10.18.2009

ontario public library week



It's Ontario Public Library Week. The Mississauga Library System E-news tells me:
This annual fall event focuses on promoting public libraries in Ontario. A strong library system is the foundation of a strong community. With more than 1,100 service points throughout the province, public library members make 66 million visits to local libraries across Ontario each year. And now virtually every library branch provides access to electronic information through the Internet.

You know, I'm really excited about being a librarian one day. How that's going to work with being a writer, I don't know. That's a topic for another day, a post I'm trying to write, on which I probably won't be able to concentrate until winter break. My list of Things To Do Over Winter Break is becoming unrealistically long, considering I'll also be in dire need of down-time. [I repeat: a topic for another day.]

James sent me this, via BoingBoing.



It's from a PATRIOT Act protest t-shirt. The Latin translates as:
We know what you read, and we're not saying.

That's something I'm excited about, too: being part of a profession that actively stands up for privacy and intellectual freedom. In the US, librarians are on the forefront of resistance to government surveillance of citizens' research and reading materials; the ALA has been fighting the so-called PATRIOT Act since its inception. [In case you thought the PATRIOT Act was history: think again.] The piece most near and dear to librarians' heart is Section 215, but the whole thing needs to be - and probably won't be - drastically overhauled scrapped.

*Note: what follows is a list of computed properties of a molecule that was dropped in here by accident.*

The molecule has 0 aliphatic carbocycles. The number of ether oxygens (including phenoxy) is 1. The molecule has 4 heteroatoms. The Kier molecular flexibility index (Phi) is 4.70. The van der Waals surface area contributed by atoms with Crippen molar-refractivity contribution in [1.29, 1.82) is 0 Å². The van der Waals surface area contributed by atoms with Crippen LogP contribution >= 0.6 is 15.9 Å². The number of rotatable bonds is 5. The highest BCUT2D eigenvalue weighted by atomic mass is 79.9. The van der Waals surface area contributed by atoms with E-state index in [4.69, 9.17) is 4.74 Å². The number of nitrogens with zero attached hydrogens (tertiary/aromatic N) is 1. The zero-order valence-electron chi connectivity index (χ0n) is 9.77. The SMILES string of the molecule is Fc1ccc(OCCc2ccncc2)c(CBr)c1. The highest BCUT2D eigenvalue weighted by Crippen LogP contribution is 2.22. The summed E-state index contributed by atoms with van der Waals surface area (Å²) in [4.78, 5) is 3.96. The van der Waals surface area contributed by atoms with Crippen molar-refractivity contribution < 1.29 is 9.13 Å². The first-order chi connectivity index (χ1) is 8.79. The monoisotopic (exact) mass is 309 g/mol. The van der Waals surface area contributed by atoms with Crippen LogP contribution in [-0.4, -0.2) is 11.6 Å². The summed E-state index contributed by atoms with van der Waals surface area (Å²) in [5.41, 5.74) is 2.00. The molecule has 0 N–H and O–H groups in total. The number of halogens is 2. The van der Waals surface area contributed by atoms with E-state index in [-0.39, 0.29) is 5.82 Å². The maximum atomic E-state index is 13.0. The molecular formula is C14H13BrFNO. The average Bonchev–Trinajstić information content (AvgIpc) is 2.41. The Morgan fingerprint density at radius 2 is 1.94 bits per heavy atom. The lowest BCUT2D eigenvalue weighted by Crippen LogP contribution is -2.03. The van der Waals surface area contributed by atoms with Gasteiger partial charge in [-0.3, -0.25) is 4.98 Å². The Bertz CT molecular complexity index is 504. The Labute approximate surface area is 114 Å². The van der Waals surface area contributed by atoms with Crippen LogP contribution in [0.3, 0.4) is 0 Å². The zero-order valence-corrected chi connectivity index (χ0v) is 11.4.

Erica Olsen of Library Avengers explains "why you should fall to your knees and worship a librarian":
Ok, sure. We've all got our little preconceived notions about what librarians are and what they do. Many people think of them as diminutive civil servants, scuttling about "Sssh-ing" people and stamping things. Well, think again buster.

Librarians have degrees. They go to graduate school for Information Science and become masters of data systems and human/computer interaction. Librarians can catalogue anything from an onion to a dog's ear. They could catalogue you. Librarians wield unfathomable power. With a flip of the wrist they can hide your dissertation behind piles of old Field and Stream magazines. They can find data for your term paper that you never knew existed. They may even point you toward new and appropriate subject headings.

People become librarians because they know too much. Their knowledge extends beyond mere categories. They cannot be confined to disciplines. Librarians are all-knowing and all-seeing. They bring order to chaos. They bring wisdom and culture to the
masses. They preserve every aspect of human knowledge. Librarians rule. And they will kick the crap out of anyone who says otherwise.

4 comments:

Peregrinato said...

Brilliant and beautiful.

BTW...I need to email you privately. Somehow I became a professional librarian again. Which is why I really enjoy reading your discussions of librarianship and library education.

James said...

How that's going to work with being a writer, I don't know.

My cousin Corey's a librarian & a writer, and so far it's working for him... Sure, he's only got one published novel out so far, but it's a start.

Of course, it's a novel about the love of books...

L-girl said...

Peregrinato, I look forward to hearing from you.

James, a writer is a writer, whether published or not. Certainly I was a writer before I published a word. That's cool that your librarian cousin is also a writer. More on this later...

Rachel Adelson said...

A writer is a writer; that won't change. As for how much you'll write or for what payments or other worldly acknowledgement (if desired), that's a matter of degree - not kind. It'll work out.